Perfect month syndrome (PMS)
There’s nothing like the calendar changing from November 30 to December 1 to turn the grinchiest of Scrooges among us into Buddy the elf, running around trying to make sure this Christmas is the most perfect yet. So what gives? Unsurprisingly, the problem isn’t Christmas – it’s us. “You tend to look back on the Christmases of your childhood through rose-tinted spectacles,” says Sally Brown, a therapist specialising in anxiety. “So when you grow up, you go into a frenzy of organisation and spending in a bid to create that ‘special time’. But you’re trying to re-create something that never really existed; it was never perfect.”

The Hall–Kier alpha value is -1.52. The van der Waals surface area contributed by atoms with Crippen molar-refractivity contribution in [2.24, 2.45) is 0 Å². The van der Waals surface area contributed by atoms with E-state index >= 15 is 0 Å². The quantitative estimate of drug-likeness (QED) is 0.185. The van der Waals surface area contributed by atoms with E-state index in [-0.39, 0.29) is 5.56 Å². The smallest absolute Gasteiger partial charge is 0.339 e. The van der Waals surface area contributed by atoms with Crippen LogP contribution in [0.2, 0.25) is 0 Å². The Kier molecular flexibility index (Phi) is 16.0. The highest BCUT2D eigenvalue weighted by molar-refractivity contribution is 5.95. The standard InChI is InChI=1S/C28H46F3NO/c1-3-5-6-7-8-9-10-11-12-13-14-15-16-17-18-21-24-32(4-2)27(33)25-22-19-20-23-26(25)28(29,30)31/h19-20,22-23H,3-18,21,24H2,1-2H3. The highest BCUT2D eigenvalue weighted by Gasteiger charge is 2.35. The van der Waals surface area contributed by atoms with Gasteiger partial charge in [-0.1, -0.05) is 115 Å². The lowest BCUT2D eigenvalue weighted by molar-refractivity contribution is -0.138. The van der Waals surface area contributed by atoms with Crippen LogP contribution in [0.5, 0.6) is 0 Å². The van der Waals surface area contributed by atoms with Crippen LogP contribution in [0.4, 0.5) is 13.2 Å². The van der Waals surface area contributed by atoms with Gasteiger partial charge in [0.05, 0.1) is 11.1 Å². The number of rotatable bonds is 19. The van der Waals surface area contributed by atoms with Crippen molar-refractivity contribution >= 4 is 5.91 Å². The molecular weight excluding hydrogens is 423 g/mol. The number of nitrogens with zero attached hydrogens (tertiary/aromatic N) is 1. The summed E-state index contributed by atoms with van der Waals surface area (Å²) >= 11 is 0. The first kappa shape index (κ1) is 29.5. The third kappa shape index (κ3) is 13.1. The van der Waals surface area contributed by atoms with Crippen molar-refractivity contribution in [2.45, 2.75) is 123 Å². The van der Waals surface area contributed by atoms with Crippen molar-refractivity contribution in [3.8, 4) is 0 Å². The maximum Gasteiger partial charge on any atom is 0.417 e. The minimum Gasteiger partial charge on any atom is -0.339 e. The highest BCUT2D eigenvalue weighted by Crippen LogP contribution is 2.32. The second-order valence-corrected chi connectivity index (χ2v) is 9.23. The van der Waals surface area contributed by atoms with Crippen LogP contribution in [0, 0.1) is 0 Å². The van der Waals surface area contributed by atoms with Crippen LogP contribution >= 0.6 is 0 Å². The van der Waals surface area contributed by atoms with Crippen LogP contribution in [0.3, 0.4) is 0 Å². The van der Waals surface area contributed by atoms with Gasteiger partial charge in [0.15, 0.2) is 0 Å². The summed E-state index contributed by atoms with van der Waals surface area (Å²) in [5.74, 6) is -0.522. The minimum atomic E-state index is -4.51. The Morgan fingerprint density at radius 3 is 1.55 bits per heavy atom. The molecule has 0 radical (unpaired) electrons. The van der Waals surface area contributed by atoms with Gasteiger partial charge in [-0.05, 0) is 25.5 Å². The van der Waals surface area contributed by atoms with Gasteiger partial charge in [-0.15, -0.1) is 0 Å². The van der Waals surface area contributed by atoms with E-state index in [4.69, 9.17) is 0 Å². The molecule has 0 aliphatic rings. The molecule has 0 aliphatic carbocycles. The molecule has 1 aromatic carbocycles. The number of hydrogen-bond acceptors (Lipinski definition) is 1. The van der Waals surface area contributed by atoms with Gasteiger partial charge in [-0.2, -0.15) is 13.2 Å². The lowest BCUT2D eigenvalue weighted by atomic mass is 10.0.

So, how can you learn to enjoy Christmas for what it is – an imperfect time with pockets of joy? “Stop trying to have the Christmas you think you should be having and start doing it your own way,” suggests Nicky Lidbetter, CEO of Anxiety UK. “Just because some people like to spend the day cooking, drinking and seeing family, it doesn’t mean you have to.” If you want to get up at 5am, go for a run, banish presents completely and have sashimi for Christmas lunch, that’s your call. Create new traditions and you might find you enjoy it a whole lot more. Brown adds, “The irony is that what makes it a special time of year is that feeling of connection and goodwill. And that’s something you can’t buy.” Amen to that.